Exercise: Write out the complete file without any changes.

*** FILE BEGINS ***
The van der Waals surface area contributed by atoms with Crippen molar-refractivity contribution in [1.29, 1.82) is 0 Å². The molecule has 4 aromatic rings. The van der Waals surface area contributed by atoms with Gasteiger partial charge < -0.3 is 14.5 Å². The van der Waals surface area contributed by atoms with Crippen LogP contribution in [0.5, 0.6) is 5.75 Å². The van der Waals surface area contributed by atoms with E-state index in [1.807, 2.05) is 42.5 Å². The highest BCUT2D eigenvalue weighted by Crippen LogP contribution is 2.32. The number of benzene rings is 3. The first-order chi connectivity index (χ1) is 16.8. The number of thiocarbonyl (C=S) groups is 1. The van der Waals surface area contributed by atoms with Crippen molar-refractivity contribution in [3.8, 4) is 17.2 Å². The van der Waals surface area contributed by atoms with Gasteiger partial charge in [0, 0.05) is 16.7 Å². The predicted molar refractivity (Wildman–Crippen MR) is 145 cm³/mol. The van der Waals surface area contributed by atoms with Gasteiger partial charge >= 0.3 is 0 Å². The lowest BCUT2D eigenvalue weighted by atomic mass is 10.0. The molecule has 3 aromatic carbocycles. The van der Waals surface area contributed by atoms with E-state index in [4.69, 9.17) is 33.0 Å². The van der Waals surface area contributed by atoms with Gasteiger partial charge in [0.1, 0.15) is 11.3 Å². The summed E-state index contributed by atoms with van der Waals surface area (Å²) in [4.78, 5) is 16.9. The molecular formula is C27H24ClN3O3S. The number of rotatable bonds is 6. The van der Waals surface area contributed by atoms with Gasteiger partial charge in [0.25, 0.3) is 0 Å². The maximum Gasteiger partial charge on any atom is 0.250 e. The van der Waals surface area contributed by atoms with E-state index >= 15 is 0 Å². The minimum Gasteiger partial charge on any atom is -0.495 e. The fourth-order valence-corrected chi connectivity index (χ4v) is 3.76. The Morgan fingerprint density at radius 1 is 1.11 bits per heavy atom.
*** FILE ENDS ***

The van der Waals surface area contributed by atoms with Crippen molar-refractivity contribution in [1.29, 1.82) is 0 Å². The molecule has 4 aromatic rings. The van der Waals surface area contributed by atoms with Gasteiger partial charge < -0.3 is 14.5 Å². The van der Waals surface area contributed by atoms with Crippen LogP contribution in [0.5, 0.6) is 5.75 Å². The van der Waals surface area contributed by atoms with E-state index in [1.807, 2.05) is 42.5 Å². The highest BCUT2D eigenvalue weighted by Crippen LogP contribution is 2.32. The number of benzene rings is 3. The first-order chi connectivity index (χ1) is 16.8. The number of thiocarbonyl (C=S) groups is 1. The van der Waals surface area contributed by atoms with Crippen molar-refractivity contribution in [3.8, 4) is 17.2 Å². The van der Waals surface area contributed by atoms with Gasteiger partial charge in [0, 0.05) is 16.7 Å². The predicted molar refractivity (Wildman–Crippen MR) is 145 cm³/mol. The van der Waals surface area contributed by atoms with Gasteiger partial charge >= 0.3 is 0 Å². The lowest BCUT2D eigenvalue weighted by atomic mass is 10.0. The molecule has 3 aromatic carbocycles. The van der Waals surface area contributed by atoms with E-state index in [4.69, 9.17) is 33.0 Å². The van der Waals surface area contributed by atoms with Gasteiger partial charge in [0.1, 0.15) is 11.3 Å². The summed E-state index contributed by atoms with van der Waals surface area (Å²) in [4.78, 5) is 16.9. The molecular formula is C27H24ClN3O3S. The number of rotatable bonds is 6. The van der Waals surface area contributed by atoms with Gasteiger partial charge in [0.25, 0.3) is 0 Å². The maximum Gasteiger partial charge on any atom is 0.250 e. The van der Waals surface area contributed by atoms with E-state index >= 15 is 0 Å². The minimum Gasteiger partial charge on any atom is -0.495 e. The fourth-order valence-corrected chi connectivity index (χ4v) is 3.76. The Morgan fingerprint density at radius 1 is 1.11 bits per heavy atom.